Angola plans to involve private industry in plans to spend $23.3 billion on water and electricity projects over the next two years as Africa’s second-largest crude producer deals with plunging oil prices.
The southwest African country is targeting the development of 65 energy and water projects by 2017, Maria Luisa Abrantes, chief executive officer of the state-run National Private Investment Agency, told an urban infrastructure conference in the capital, Luanda, on Wednesday. It will be more than the average $4.7 billion a year that Angola spent from 2003 to 2014 constructing infrastructure that includes six dams, 11 airports and many roads and bridges, she said.
“Our financial resources are scarce in a way that we need more private investors to come and invest in these areas,” Abrantes told delegates. “We have to be more innovative in obtaining other sources of financing.”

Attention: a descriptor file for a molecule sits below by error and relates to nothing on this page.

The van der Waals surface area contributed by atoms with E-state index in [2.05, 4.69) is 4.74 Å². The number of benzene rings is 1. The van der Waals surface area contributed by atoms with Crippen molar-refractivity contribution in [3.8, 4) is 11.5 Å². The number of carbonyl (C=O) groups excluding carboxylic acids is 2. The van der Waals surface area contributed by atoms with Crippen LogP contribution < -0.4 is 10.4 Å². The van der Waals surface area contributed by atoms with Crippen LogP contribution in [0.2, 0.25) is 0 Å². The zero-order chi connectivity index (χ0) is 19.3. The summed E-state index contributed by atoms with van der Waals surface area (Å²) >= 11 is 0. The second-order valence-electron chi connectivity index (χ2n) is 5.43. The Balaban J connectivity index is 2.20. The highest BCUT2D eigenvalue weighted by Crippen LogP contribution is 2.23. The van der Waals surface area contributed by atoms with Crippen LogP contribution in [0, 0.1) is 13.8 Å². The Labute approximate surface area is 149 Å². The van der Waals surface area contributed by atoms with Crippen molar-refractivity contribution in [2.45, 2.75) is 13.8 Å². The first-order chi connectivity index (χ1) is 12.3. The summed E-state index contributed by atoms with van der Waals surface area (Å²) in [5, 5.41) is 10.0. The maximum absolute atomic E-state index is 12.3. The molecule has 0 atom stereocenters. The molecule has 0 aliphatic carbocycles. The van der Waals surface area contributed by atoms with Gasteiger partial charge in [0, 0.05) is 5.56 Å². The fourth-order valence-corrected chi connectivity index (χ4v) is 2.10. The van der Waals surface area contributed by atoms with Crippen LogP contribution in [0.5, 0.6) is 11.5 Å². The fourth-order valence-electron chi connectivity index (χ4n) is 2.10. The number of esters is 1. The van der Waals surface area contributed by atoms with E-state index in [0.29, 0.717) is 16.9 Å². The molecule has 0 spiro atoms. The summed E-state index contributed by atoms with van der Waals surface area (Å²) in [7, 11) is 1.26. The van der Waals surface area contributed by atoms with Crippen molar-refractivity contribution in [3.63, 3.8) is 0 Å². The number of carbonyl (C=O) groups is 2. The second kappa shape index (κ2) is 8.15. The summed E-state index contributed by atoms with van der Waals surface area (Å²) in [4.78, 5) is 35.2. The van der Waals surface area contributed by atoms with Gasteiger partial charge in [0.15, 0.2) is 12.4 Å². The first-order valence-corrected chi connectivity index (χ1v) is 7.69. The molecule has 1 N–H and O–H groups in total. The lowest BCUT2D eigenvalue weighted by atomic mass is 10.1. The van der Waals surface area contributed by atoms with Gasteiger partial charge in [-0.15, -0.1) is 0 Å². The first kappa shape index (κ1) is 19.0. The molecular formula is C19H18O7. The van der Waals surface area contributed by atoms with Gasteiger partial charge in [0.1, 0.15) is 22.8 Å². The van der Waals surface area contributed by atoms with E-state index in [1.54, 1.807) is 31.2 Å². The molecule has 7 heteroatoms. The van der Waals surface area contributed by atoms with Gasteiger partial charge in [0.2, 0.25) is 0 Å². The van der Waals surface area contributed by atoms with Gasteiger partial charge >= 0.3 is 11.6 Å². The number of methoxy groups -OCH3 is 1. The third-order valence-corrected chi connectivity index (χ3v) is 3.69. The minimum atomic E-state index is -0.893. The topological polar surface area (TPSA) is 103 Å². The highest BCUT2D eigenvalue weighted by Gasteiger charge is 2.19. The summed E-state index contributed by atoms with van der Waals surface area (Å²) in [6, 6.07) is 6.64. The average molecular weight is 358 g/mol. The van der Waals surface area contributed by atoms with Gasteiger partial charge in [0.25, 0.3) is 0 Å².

Angola is attempting to raise about $10 billion in foreign and domestic debt to finance infrastructure expansion plans as it contends with oil prices that have declined by about 40 percent since June. Sub-Saharan Africa’s third-largest economy depends almost entirely on oil exports as it continues to rebuild from a 27-year civil war that ended in 2002.
The parliament in February cut the 2015 budget by a quarter, while increasing the forecast for the fiscal deficit to about 7 percent of gross domestic product.
President Jose Eduardo dos Santos has said that while some infrastructure projects will be delayed, a new international airport in Luanda due to be completed next year and hydro-electric dams along the Namibian border are going ahead.
“A lot has been done already but we need to build more roads, cities, energy and water networks,” Abrantes said. “We have to improve our standards of living by reducing the poverty rate.”
About two-thirds of Angola’s population of 24 million lives on less than $2 a day, according to the World Bank.